Many tendencies in social perceivers' judgments about individuals and groups can be integrated in terms of the premise that perceivers rely on implicit theories of agency acquired from cultural traditions. Whereas American culture primarily conceptualizes agency as a property of individual persons, other cultures conceptualize agency primarily in terms of collectives such as groups or nonhuman actors such as deities or fate. Cultural conceptions of agency exist in public forms (discourses, texts, and institutions) and private forms (perceivers' knowledge structures), and the more prominent the public representations of a specific conception in a society, the more chronically accessible it will be in perceivers' minds. We review evidence for these claims by contrasting North American and Chinese cultures. From this integrative model of social perception as mediated by agency conceptions, we draw insights for research on implicit theories and research on culture. What implicit theory research gains is a better grasp on the content, origins, and variation of the knowledge structures central to social perception. What cultural psychology gains is a middle-range model of the mechanism underlying cultural influence on dispositional attribution, which yields precise predictions about the domain specificity and dynamics of cultural differences.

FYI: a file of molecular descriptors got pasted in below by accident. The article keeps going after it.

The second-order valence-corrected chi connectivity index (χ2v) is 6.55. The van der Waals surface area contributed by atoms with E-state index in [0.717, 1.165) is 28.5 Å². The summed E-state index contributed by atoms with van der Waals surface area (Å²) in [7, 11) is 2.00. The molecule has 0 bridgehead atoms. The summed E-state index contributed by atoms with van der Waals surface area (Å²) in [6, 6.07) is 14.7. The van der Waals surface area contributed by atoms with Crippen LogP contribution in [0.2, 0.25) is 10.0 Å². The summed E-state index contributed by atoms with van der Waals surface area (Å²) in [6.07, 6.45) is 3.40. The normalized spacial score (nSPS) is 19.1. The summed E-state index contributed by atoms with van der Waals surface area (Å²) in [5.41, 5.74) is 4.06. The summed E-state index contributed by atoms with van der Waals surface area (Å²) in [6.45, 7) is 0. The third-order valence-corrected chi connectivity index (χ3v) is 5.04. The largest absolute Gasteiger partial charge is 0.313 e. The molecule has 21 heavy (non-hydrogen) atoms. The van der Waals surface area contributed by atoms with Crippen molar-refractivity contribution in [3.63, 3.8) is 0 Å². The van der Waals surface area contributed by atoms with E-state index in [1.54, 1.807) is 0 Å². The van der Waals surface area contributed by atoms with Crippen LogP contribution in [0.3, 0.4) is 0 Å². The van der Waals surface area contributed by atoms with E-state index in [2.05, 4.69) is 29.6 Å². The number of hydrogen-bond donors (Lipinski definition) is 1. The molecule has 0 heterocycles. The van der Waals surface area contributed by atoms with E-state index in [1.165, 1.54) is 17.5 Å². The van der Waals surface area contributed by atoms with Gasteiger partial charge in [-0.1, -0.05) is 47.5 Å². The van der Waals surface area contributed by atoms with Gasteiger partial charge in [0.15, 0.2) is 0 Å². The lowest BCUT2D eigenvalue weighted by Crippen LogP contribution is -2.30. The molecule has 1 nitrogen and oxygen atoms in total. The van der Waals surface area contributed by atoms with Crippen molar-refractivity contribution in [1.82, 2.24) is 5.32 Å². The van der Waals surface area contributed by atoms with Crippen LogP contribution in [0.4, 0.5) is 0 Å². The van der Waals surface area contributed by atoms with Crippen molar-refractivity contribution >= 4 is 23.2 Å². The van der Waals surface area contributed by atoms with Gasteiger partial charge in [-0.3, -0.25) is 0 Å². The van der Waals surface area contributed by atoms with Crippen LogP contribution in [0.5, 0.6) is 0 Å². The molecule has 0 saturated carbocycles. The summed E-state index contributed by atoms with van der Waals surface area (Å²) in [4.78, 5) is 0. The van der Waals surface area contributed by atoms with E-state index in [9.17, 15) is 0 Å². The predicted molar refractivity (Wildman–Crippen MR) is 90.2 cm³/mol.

Morris, Michael, Tanya Menon, and Daniel Ames. "Culturally Conferred Conceptions of Agency: A Key to Social Perception of Persons, Groups, and Other Actors." Personality and Social Psychology Review 5, no. 2 (2001): 169-82.
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